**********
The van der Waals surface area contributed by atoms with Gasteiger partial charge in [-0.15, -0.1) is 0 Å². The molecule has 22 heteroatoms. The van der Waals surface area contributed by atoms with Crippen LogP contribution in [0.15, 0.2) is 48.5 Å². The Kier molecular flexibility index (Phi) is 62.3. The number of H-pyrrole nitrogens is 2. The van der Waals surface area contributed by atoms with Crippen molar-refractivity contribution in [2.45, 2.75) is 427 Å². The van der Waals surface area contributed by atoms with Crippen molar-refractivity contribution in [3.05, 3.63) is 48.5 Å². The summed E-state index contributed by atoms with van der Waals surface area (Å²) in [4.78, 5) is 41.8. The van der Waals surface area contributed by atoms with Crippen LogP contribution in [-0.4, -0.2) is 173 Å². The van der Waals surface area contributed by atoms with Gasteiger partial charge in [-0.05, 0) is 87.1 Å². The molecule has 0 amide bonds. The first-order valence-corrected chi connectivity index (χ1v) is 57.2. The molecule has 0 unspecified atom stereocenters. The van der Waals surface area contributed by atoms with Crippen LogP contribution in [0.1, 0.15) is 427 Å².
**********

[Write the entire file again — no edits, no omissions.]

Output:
The van der Waals surface area contributed by atoms with Gasteiger partial charge in [-0.15, -0.1) is 0 Å². The molecule has 22 heteroatoms. The van der Waals surface area contributed by atoms with Crippen LogP contribution in [0.15, 0.2) is 48.5 Å². The Kier molecular flexibility index (Phi) is 62.3. The number of H-pyrrole nitrogens is 2. The van der Waals surface area contributed by atoms with Crippen molar-refractivity contribution in [2.45, 2.75) is 427 Å². The van der Waals surface area contributed by atoms with Crippen molar-refractivity contribution in [3.05, 3.63) is 48.5 Å². The summed E-state index contributed by atoms with van der Waals surface area (Å²) in [4.78, 5) is 41.8. The van der Waals surface area contributed by atoms with Crippen LogP contribution in [-0.4, -0.2) is 173 Å². The van der Waals surface area contributed by atoms with Gasteiger partial charge in [-0.05, 0) is 87.1 Å². The molecule has 0 amide bonds. The first-order valence-corrected chi connectivity index (χ1v) is 57.2. The molecule has 0 unspecified atom stereocenters. The van der Waals surface area contributed by atoms with Crippen LogP contribution in [0.1, 0.15) is 427 Å².